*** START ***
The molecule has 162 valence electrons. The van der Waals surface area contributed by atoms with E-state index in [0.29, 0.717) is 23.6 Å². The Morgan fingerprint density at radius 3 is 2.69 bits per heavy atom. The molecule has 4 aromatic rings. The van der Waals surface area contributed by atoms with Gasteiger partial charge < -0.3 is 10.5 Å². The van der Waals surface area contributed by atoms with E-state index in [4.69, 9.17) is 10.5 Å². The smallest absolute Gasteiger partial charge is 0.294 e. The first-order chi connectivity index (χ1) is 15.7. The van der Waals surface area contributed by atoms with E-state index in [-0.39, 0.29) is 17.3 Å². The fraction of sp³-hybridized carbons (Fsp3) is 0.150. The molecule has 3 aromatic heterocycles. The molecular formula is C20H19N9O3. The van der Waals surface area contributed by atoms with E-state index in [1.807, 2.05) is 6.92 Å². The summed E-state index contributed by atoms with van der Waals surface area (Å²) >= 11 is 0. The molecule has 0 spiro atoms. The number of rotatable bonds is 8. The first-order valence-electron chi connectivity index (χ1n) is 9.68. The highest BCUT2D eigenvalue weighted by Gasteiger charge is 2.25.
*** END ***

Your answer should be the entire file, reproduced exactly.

The molecule has 162 valence electrons. The van der Waals surface area contributed by atoms with E-state index in [0.29, 0.717) is 23.6 Å². The Morgan fingerprint density at radius 3 is 2.69 bits per heavy atom. The molecule has 4 aromatic rings. The van der Waals surface area contributed by atoms with Gasteiger partial charge < -0.3 is 10.5 Å². The van der Waals surface area contributed by atoms with E-state index in [4.69, 9.17) is 10.5 Å². The smallest absolute Gasteiger partial charge is 0.294 e. The first-order chi connectivity index (χ1) is 15.7. The van der Waals surface area contributed by atoms with E-state index in [-0.39, 0.29) is 17.3 Å². The fraction of sp³-hybridized carbons (Fsp3) is 0.150. The molecule has 3 aromatic heterocycles. The molecular formula is C20H19N9O3. The van der Waals surface area contributed by atoms with E-state index in [1.807, 2.05) is 6.92 Å². The summed E-state index contributed by atoms with van der Waals surface area (Å²) >= 11 is 0. The molecule has 0 spiro atoms. The number of rotatable bonds is 8. The first-order valence-electron chi connectivity index (χ1n) is 9.68. The highest BCUT2D eigenvalue weighted by Gasteiger charge is 2.25.